When delegating, make sure you are specific when giving instructions and don't forget to include what the goal of the task is and when you want the task completed. And make sure that the team member knows you want to know if any problems occur and that you are available for any questions or guidance needed as the work progresses.

Someone once said, "If you don't own a project, why would you care?" While you might assist along the way, don't take ownership; let the team member be accountable and responsible for the outcome, even when you're assisting. Spreading accountability and a sense of ownership creates a stronger and higher producing team. Delegation shows confidence in both parties.

As for your staff's time - don't assume they don't have time because they probably do and they will enjoy learning something new. If they feel they don't have time then help them in prioritizing their activities if necessary so you can delegate your tasks.

Delegating takes practice. Start with clear instructions; give some latitude in decision-making so you improve your own ability to respond more quickly to changes. How does delegating give you more time? Strengthening your team through delegation allows you to have a higher degree of skillful leaders you can rely on and they will be able to step in and manage when the need arises. Delegation also relieves the stress of having too much to do and it allows some "balance" in your life between work and personal time.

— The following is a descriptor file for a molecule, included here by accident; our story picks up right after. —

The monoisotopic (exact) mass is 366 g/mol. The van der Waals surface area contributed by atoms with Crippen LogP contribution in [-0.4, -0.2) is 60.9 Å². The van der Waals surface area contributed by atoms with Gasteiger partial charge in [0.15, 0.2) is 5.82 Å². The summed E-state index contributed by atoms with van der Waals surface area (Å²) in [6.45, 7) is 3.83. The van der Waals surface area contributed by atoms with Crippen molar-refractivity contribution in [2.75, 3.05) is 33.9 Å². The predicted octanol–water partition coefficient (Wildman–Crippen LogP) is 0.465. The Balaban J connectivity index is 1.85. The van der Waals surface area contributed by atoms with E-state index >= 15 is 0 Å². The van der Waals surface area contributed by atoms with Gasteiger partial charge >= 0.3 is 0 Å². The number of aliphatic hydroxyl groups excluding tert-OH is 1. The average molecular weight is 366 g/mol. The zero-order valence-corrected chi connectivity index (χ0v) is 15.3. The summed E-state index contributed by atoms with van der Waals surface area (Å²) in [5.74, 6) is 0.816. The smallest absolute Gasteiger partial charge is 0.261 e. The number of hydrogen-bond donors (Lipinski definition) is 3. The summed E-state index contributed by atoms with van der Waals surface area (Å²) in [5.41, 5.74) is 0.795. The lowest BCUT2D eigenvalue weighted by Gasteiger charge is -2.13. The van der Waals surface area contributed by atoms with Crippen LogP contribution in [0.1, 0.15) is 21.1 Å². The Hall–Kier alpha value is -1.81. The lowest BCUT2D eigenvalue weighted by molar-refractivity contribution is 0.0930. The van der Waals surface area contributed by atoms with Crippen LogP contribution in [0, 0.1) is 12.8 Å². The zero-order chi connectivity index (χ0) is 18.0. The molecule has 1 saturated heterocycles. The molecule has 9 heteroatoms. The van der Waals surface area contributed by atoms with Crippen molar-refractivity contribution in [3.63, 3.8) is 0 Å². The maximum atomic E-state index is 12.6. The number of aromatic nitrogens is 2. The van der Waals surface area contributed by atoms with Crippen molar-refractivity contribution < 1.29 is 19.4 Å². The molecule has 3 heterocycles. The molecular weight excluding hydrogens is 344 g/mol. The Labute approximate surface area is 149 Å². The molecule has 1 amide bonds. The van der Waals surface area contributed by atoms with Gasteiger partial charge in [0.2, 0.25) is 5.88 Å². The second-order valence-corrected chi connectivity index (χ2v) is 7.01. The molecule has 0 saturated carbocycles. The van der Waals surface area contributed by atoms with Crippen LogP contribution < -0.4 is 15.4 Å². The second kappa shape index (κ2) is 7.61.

This quote sums up the benefits and importance of delegation:

"Even 'Super You' needs help and support. There is no shame in asking for assistance. Push aside the pride and show respect for the talent others can bring to the table. And, remember that there is no such thing as a single-handed success: when you include and acknowledge all those in your corner, you propel yourself, your teammates and your supporters to greater heights."

- Author Unknown


Ten Rules to a Successful Business

A recent article in Forbes resonated with me as I feel no matter how large or small our companies are, we need to strongly consider the 10 Rules for a Successful Business as practiced by Seth Goldman and Barry Nalebuff.

For those of you who are not familiar with Seth Goldman and Barry Nalebuff, they built Honest Tea from scratch into a $100 million enterprise.

As you look over what you have done during this past year, think about where you want to go, revisit your strategic action plan to ensure goals for the future are met and think about how you can follow and build on these 10 rules for success.

Although many of us may not build our companies into a $100 million enterprise we can be successful with what we can do by following and building on their rules for success.

1. "Build something you believe in - because that's the first step to building a great brand."

When starting my business most everyone thought we were only working with financial institutions. That made sense because that was what I was known for. I knew I needed to let the community know - let my prospects know - that I work within most all industries. Why? Because I know our principles apply to all businesses and I believe passionately in what our company offers our clients. I knew what I had to do to start our branding - Do you?

2. "Don't aim for 10% improvement. Make it radically better and different."

Competition - yes there is competition - so learn from them. Don't just offer what someone else is offering - do what you love doing and make it special - something better - something you are proud of regardless of whether you are selling a "widget" or providing a service. Just as many singers say, "I sing popular songs but I make it my own." Find and do something "better and different."

3. "Prepare to be copied. Don't start unless you'll survive imitation."